Court records reveal details of two companies’ relationship
Disclosure shows how Apple benefits from Google’s ad business
Google Inc. is paying Apple Inc. a hefty fee to keep its search bar on the iPhone.
Apple received $1 billion from its rival in 2014, according to a transcript of court proceedings from Oracle Corp.’s copyright lawsuit against Google. The search engine giant has an agreement with Apple that gives the iPhone maker a percentage of the revenue Google generates through the Apple device, an attorney for Oracle said at a Jan. 14 hearing in federal court.
Rumors about how much Google pays Apple to be on the iPhone have circulated for years, but the companies have never publicly disclosed it. Kristin Huguet, a spokeswoman for Apple, and Google spokesman Aaron Stein both declined to comment on the information disclosed in court.
The revenue-sharing agreement reveals the lengths Google must go to keep people using its search tool on mobile devices. It also shows how Apple benefits financially from Google’s advertising-based business model that Chief Executive Officer Tim Cook has criticized as an intrusion of privacy.
Oracle has been fighting Google since 2010 over claims that the search engine company used its Java software without paying for it to develop Android. The showdown has returned to U.S. District Judge William Alsup in San Francisco after a pit stop at the U.S. Supreme Court, where Google lost a bid to derail the case. The damages Oracle now seeks may exceed $1 billion since it expanded its claims to cover newer Android versions.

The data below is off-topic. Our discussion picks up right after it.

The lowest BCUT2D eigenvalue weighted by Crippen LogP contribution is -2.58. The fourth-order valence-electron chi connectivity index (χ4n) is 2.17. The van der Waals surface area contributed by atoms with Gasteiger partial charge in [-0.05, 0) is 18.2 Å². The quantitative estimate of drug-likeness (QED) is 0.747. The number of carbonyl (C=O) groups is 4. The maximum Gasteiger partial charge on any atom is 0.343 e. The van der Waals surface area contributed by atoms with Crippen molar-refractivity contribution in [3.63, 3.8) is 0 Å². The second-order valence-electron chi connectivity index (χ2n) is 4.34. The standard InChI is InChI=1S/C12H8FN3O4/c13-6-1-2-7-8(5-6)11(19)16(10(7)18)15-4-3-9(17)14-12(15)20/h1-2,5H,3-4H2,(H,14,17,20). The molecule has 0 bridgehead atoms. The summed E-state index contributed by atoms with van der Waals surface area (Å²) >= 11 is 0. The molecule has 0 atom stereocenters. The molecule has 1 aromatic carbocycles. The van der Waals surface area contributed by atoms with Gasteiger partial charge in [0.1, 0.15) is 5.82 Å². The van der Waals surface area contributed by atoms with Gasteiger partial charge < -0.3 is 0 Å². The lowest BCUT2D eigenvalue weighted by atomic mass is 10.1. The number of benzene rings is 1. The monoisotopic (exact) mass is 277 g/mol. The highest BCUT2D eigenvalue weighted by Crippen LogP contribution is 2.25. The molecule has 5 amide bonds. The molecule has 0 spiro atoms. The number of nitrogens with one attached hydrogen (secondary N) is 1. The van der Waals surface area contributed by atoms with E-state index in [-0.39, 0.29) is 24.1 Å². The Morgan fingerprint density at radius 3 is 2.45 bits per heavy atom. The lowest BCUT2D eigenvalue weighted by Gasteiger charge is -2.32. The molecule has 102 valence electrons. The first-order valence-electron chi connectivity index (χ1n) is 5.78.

Annette Hurst, the Oracle attorney who disclosed details of the Google-Apple agreement at last week’s court hearing, said a Google witness questioned during pretrial information said that “at one point in time the revenue share was 34 percent.” It wasn’t clear from the transcript whether that percentage is the amount of revenue kept by Google or paid to Apple.
An attorney for Google objected to the information being disclosed and attempted to have the judge strike the mention of 34 percent from the record.
“That percentage just stated, that should be sealed,” lawyer Robert Van Nest said, according to the transcript. “We are talking hypotheticals here. That’s not a publicly known number.”
The magistrate judge presiding over the hearing later refused Google’s request to block the sensitive information in the transcript from public review. Google then asked Alsup to seal and redact the transcript, saying the disclosure could severely affect its ability to negotiate similar agreements with other companies. Apple joined Google’s request in a separate filing.
“The specific financial terms of Google’s agreement with Apple are highly sensitive to both Google and Apple,” Google said in its Jan. 20 filing. “Both Apple and Google have always treated this information as extremely confidential.”
The transcript vanished without a trace from electronic court records at about 3 p.m. Pacific standard time with no indication that the court ruled on Google’s request to seal it.
The case is Oracle America Inc. v. Google Inc., 10-cv-03561, U.S. District Court, Northern District of California (San Francisco).
January 21, 2016